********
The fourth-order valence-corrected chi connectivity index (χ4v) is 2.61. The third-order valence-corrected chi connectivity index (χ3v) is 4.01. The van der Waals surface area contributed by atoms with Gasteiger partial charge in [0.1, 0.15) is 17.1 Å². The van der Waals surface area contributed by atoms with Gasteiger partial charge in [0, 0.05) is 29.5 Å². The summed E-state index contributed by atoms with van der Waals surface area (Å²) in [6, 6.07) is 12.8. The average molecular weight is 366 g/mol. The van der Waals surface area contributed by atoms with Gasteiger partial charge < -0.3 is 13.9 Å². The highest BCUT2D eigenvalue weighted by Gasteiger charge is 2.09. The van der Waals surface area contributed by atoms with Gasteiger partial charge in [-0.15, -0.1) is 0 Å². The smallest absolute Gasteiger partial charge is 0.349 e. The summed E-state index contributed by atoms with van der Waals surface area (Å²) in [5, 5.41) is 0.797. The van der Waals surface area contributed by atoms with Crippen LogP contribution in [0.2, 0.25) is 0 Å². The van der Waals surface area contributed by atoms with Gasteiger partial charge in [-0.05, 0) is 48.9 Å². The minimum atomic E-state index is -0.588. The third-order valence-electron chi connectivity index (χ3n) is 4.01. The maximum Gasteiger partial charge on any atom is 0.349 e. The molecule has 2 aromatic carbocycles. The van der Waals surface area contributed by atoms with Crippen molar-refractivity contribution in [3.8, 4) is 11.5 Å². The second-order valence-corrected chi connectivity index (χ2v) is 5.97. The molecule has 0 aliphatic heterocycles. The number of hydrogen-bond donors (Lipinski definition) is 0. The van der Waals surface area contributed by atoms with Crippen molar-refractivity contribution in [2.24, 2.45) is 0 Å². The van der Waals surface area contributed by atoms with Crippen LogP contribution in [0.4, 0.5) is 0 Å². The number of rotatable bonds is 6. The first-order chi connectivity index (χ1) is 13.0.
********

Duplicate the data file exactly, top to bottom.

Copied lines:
The fourth-order valence-corrected chi connectivity index (χ4v) is 2.61. The third-order valence-corrected chi connectivity index (χ3v) is 4.01. The van der Waals surface area contributed by atoms with Gasteiger partial charge in [0.1, 0.15) is 17.1 Å². The van der Waals surface area contributed by atoms with Gasteiger partial charge in [0, 0.05) is 29.5 Å². The summed E-state index contributed by atoms with van der Waals surface area (Å²) in [6, 6.07) is 12.8. The average molecular weight is 366 g/mol. The van der Waals surface area contributed by atoms with Gasteiger partial charge < -0.3 is 13.9 Å². The highest BCUT2D eigenvalue weighted by Gasteiger charge is 2.09. The van der Waals surface area contributed by atoms with Gasteiger partial charge in [-0.15, -0.1) is 0 Å². The smallest absolute Gasteiger partial charge is 0.349 e. The summed E-state index contributed by atoms with van der Waals surface area (Å²) in [5, 5.41) is 0.797. The van der Waals surface area contributed by atoms with Crippen LogP contribution in [0.2, 0.25) is 0 Å². The van der Waals surface area contributed by atoms with Gasteiger partial charge in [-0.05, 0) is 48.9 Å². The minimum atomic E-state index is -0.588. The third-order valence-electron chi connectivity index (χ3n) is 4.01. The maximum Gasteiger partial charge on any atom is 0.349 e. The molecule has 2 aromatic carbocycles. The van der Waals surface area contributed by atoms with Crippen molar-refractivity contribution in [3.8, 4) is 11.5 Å². The second-order valence-corrected chi connectivity index (χ2v) is 5.97. The molecule has 0 aliphatic heterocycles. The number of hydrogen-bond donors (Lipinski definition) is 0. The van der Waals surface area contributed by atoms with Crippen molar-refractivity contribution in [2.24, 2.45) is 0 Å². The van der Waals surface area contributed by atoms with Crippen LogP contribution in [0.4, 0.5) is 0 Å². The number of rotatable bonds is 6. The first-order chi connectivity index (χ1) is 13.0.